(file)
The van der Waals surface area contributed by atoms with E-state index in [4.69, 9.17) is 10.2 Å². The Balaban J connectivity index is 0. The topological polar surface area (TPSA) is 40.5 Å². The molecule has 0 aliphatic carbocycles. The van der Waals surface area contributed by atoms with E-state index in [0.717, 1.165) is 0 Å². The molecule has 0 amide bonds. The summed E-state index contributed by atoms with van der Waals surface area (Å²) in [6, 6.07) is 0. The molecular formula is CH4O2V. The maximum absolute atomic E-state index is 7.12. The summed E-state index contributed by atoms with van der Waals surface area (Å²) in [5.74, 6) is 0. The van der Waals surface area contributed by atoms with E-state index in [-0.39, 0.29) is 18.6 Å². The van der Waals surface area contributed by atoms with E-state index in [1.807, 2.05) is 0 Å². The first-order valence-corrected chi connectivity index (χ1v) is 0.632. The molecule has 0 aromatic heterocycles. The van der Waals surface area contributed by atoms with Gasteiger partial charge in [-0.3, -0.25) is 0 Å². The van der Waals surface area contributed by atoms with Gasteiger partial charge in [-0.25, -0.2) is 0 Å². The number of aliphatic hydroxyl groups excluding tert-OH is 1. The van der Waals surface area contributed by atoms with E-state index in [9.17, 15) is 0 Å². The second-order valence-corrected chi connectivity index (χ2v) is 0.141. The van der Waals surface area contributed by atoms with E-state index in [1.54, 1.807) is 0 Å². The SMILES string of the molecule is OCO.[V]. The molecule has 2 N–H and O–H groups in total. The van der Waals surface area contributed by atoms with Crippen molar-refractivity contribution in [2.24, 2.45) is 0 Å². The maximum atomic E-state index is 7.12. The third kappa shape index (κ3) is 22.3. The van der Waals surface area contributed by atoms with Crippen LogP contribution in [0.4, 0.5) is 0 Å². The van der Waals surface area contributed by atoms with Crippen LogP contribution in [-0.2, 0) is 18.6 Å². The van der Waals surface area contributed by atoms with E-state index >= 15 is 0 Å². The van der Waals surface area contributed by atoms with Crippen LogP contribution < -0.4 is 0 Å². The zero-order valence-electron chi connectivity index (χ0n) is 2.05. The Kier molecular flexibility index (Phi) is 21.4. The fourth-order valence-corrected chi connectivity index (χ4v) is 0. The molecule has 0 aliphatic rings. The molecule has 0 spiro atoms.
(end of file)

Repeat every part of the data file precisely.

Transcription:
The van der Waals surface area contributed by atoms with E-state index in [4.69, 9.17) is 10.2 Å². The Balaban J connectivity index is 0. The topological polar surface area (TPSA) is 40.5 Å². The molecule has 0 aliphatic carbocycles. The van der Waals surface area contributed by atoms with E-state index in [0.717, 1.165) is 0 Å². The molecule has 0 amide bonds. The summed E-state index contributed by atoms with van der Waals surface area (Å²) in [6, 6.07) is 0. The molecular formula is CH4O2V. The maximum absolute atomic E-state index is 7.12. The summed E-state index contributed by atoms with van der Waals surface area (Å²) in [5.74, 6) is 0. The van der Waals surface area contributed by atoms with E-state index in [-0.39, 0.29) is 18.6 Å². The van der Waals surface area contributed by atoms with E-state index in [1.807, 2.05) is 0 Å². The first-order valence-corrected chi connectivity index (χ1v) is 0.632. The molecule has 0 aromatic heterocycles. The van der Waals surface area contributed by atoms with Gasteiger partial charge in [-0.3, -0.25) is 0 Å². The van der Waals surface area contributed by atoms with Gasteiger partial charge in [-0.25, -0.2) is 0 Å². The number of aliphatic hydroxyl groups excluding tert-OH is 1. The van der Waals surface area contributed by atoms with E-state index in [9.17, 15) is 0 Å². The second-order valence-corrected chi connectivity index (χ2v) is 0.141. The van der Waals surface area contributed by atoms with E-state index in [1.54, 1.807) is 0 Å². The SMILES string of the molecule is OCO.[V]. The molecule has 2 N–H and O–H groups in total. The van der Waals surface area contributed by atoms with Crippen molar-refractivity contribution in [2.24, 2.45) is 0 Å². The maximum atomic E-state index is 7.12. The third kappa shape index (κ3) is 22.3. The van der Waals surface area contributed by atoms with Crippen LogP contribution in [0.4, 0.5) is 0 Å². The van der Waals surface area contributed by atoms with Crippen LogP contribution in [-0.2, 0) is 18.6 Å². The van der Waals surface area contributed by atoms with E-state index >= 15 is 0 Å². The van der Waals surface area contributed by atoms with Crippen LogP contribution < -0.4 is 0 Å². The zero-order valence-electron chi connectivity index (χ0n) is 2.05. The Kier molecular flexibility index (Phi) is 21.4. The fourth-order valence-corrected chi connectivity index (χ4v) is 0. The molecule has 0 aliphatic rings. The molecule has 0 spiro atoms.